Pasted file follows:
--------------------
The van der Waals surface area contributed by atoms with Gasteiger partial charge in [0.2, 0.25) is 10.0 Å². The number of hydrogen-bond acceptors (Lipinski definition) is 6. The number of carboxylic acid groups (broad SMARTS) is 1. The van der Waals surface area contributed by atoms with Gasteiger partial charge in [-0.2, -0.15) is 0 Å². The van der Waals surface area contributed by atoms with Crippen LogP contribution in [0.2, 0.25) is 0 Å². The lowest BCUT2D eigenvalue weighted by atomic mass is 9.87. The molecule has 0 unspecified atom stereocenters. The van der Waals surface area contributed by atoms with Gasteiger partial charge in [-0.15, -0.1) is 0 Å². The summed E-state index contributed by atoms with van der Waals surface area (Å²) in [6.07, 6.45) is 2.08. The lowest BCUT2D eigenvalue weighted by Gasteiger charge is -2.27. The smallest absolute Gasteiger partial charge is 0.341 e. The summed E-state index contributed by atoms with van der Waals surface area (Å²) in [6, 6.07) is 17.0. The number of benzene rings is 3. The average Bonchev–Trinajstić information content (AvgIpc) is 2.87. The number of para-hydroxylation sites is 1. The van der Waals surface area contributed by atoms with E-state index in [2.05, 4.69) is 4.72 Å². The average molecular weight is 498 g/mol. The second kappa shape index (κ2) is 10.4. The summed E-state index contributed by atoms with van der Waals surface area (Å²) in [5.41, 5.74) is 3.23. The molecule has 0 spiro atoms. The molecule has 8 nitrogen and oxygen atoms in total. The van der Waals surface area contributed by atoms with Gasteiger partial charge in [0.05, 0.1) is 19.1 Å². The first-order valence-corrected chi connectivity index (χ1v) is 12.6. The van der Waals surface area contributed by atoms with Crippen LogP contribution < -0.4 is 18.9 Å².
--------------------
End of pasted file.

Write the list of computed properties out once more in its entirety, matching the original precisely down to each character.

The van der Waals surface area contributed by atoms with Gasteiger partial charge in [0.2, 0.25) is 10.0 Å². The number of hydrogen-bond acceptors (Lipinski definition) is 6. The number of carboxylic acid groups (broad SMARTS) is 1. The van der Waals surface area contributed by atoms with Gasteiger partial charge in [-0.2, -0.15) is 0 Å². The van der Waals surface area contributed by atoms with Crippen LogP contribution in [0.2, 0.25) is 0 Å². The lowest BCUT2D eigenvalue weighted by atomic mass is 9.87. The molecule has 0 unspecified atom stereocenters. The van der Waals surface area contributed by atoms with Gasteiger partial charge in [-0.15, -0.1) is 0 Å². The summed E-state index contributed by atoms with van der Waals surface area (Å²) in [6.07, 6.45) is 2.08. The lowest BCUT2D eigenvalue weighted by Gasteiger charge is -2.27. The smallest absolute Gasteiger partial charge is 0.341 e. The summed E-state index contributed by atoms with van der Waals surface area (Å²) in [6, 6.07) is 17.0. The number of benzene rings is 3. The average Bonchev–Trinajstić information content (AvgIpc) is 2.87. The number of para-hydroxylation sites is 1. The van der Waals surface area contributed by atoms with E-state index in [2.05, 4.69) is 4.72 Å². The average molecular weight is 498 g/mol. The second kappa shape index (κ2) is 10.4. The summed E-state index contributed by atoms with van der Waals surface area (Å²) in [5.41, 5.74) is 3.23. The molecule has 0 spiro atoms. The molecule has 8 nitrogen and oxygen atoms in total. The van der Waals surface area contributed by atoms with Gasteiger partial charge in [0.05, 0.1) is 19.1 Å². The first-order valence-corrected chi connectivity index (χ1v) is 12.6. The van der Waals surface area contributed by atoms with Crippen LogP contribution < -0.4 is 18.9 Å².